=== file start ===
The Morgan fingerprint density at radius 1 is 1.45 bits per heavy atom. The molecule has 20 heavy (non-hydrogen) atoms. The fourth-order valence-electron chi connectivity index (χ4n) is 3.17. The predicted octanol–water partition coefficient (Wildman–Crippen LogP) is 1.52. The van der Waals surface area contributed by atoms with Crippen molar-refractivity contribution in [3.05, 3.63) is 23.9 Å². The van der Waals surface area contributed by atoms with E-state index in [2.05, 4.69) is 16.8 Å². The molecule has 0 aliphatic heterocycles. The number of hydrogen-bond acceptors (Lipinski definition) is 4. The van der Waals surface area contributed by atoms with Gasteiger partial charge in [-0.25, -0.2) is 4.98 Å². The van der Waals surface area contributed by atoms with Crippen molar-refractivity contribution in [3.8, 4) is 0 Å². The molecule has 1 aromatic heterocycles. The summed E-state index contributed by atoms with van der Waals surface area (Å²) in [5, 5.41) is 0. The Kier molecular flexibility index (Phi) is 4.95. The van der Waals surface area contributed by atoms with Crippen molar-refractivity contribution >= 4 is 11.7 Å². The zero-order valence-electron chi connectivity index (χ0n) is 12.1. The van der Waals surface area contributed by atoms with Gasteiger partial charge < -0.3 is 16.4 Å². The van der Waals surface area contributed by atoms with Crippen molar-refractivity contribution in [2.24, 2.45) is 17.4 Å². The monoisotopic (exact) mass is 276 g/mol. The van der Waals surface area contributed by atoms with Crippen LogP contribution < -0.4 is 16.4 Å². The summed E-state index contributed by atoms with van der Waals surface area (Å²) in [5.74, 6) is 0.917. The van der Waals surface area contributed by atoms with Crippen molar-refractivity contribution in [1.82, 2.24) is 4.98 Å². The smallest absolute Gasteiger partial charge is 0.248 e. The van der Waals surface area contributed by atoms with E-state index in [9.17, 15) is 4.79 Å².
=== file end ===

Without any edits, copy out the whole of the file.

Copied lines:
The Morgan fingerprint density at radius 1 is 1.45 bits per heavy atom. The molecule has 20 heavy (non-hydrogen) atoms. The fourth-order valence-electron chi connectivity index (χ4n) is 3.17. The predicted octanol–water partition coefficient (Wildman–Crippen LogP) is 1.52. The van der Waals surface area contributed by atoms with Crippen molar-refractivity contribution in [3.05, 3.63) is 23.9 Å². The van der Waals surface area contributed by atoms with E-state index in [2.05, 4.69) is 16.8 Å². The molecule has 0 aliphatic heterocycles. The number of hydrogen-bond acceptors (Lipinski definition) is 4. The van der Waals surface area contributed by atoms with Gasteiger partial charge in [-0.25, -0.2) is 4.98 Å². The van der Waals surface area contributed by atoms with Crippen molar-refractivity contribution in [3.8, 4) is 0 Å². The molecule has 1 aromatic heterocycles. The summed E-state index contributed by atoms with van der Waals surface area (Å²) in [5, 5.41) is 0. The Kier molecular flexibility index (Phi) is 4.95. The van der Waals surface area contributed by atoms with Crippen molar-refractivity contribution >= 4 is 11.7 Å². The zero-order valence-electron chi connectivity index (χ0n) is 12.1. The van der Waals surface area contributed by atoms with Gasteiger partial charge < -0.3 is 16.4 Å². The van der Waals surface area contributed by atoms with Crippen molar-refractivity contribution in [2.24, 2.45) is 17.4 Å². The monoisotopic (exact) mass is 276 g/mol. The van der Waals surface area contributed by atoms with Crippen LogP contribution < -0.4 is 16.4 Å². The summed E-state index contributed by atoms with van der Waals surface area (Å²) in [5.74, 6) is 0.917. The van der Waals surface area contributed by atoms with Crippen molar-refractivity contribution in [1.82, 2.24) is 4.98 Å². The smallest absolute Gasteiger partial charge is 0.248 e. The van der Waals surface area contributed by atoms with E-state index in [9.17, 15) is 4.79 Å².